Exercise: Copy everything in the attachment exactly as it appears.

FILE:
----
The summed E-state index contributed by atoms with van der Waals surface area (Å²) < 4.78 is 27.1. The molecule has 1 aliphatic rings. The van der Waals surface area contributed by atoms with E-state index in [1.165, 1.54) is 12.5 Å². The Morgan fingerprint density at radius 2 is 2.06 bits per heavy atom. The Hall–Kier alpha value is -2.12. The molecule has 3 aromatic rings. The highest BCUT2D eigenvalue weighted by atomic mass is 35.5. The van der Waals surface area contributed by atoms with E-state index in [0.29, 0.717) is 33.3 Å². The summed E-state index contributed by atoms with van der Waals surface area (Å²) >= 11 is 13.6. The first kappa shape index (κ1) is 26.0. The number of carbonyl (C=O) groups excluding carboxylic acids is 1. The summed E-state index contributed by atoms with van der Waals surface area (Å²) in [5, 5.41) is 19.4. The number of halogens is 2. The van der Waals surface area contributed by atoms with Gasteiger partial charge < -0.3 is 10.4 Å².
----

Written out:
The summed E-state index contributed by atoms with van der Waals surface area (Å²) < 4.78 is 27.1. The molecule has 1 aliphatic rings. The van der Waals surface area contributed by atoms with E-state index in [1.165, 1.54) is 12.5 Å². The Morgan fingerprint density at radius 2 is 2.06 bits per heavy atom. The Hall–Kier alpha value is -2.12. The molecule has 3 aromatic rings. The highest BCUT2D eigenvalue weighted by atomic mass is 35.5. The van der Waals surface area contributed by atoms with E-state index in [0.29, 0.717) is 33.3 Å². The summed E-state index contributed by atoms with van der Waals surface area (Å²) >= 11 is 13.6. The first kappa shape index (κ1) is 26.0. The number of carbonyl (C=O) groups excluding carboxylic acids is 1. The summed E-state index contributed by atoms with van der Waals surface area (Å²) in [5, 5.41) is 19.4. The number of halogens is 2. The van der Waals surface area contributed by atoms with Gasteiger partial charge < -0.3 is 10.4 Å².